National Center for Food Protection and Defense: Advancing the Robust Case Study

  • Sellnow, Timothy (PI)
  • Chung, Deborah (CoI)
  • Johnson, Scott (CoI)
  • Veil, Shari (CoI)

Grants and Contracts Details

Description

Currently, the Robust Case Study (RCS) Project engages in media monitoring of foodrelated events to assess the relationship between agency, organization, and industry communication to media coverage. The project produces case studies that offer detailed feedback to those affected by the event and generalizable lessons for risk communication practitioners in the broad spectrum of the food industry. The project is affiliated with consumer confidence research done by the Systems Strategy team and recall research done by the Event Modeling team. In 2009, the contribution of the Robust Case Study project expanded to include requests for real time feedback related to media coverage. In the past year, organizations such as Department of Homeland Security, Centers for Disease Control and Prevention, Food and Drug Administration, Dairy Management Incorporated, and the National Pork Board have requested such feedback. In the next six years, we intend to formalize the capacity of the RCS to consistently provide real time feedback in the midst of food-related crises. Doing so will require continued media surveillance, additional data involving social networking media, and greater cooperation with the Systems Strategies Theme members. We will generate feedback by: a) assessing the degree to which an agency or organization’s messages are reported accurately in broadcast and print media using the Digital Content Analysis Laboratory at the University of Kentucky; b) conducting a content analysis explaining points of interest where consumer confidence rises and falls in correlation with foodborne events (see proposal by Kinsy/Degenoff/Harrison), and c) adding the assessment of social networking media to the project (see proposal by Palenchar/Veil). The analysis will also include measures of potential stigmatization and inaccessibility related to underrepresented pospulations (see proposals by Littlefield and Cowden). The emphases on real time feedback, content analysis correlated with consumer confidence and tracking social media were not previously part of RCS. The media surveillance project is also expanded to include comprehension levels of agency messages and potential stigmatization of particular groups.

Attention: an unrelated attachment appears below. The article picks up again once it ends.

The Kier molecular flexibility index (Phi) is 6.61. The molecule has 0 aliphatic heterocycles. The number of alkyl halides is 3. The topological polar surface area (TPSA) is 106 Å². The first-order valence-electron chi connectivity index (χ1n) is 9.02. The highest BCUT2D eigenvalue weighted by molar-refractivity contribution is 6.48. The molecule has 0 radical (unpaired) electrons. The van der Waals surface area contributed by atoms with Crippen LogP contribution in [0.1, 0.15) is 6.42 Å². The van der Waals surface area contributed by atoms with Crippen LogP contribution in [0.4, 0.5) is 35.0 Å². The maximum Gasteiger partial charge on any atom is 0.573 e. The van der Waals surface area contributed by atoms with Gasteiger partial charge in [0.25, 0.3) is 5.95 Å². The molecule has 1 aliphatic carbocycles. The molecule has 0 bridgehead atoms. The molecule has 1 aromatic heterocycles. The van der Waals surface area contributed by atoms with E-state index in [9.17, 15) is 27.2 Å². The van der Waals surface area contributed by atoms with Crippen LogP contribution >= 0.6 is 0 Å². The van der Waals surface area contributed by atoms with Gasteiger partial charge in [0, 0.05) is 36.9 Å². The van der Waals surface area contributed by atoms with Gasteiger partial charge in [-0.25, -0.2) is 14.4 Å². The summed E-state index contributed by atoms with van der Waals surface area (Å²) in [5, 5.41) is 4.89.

StatusFinished
Effective start/end date9/1/10 → 8/31/11

Funding

  • University of Minnesota: $147,425.00

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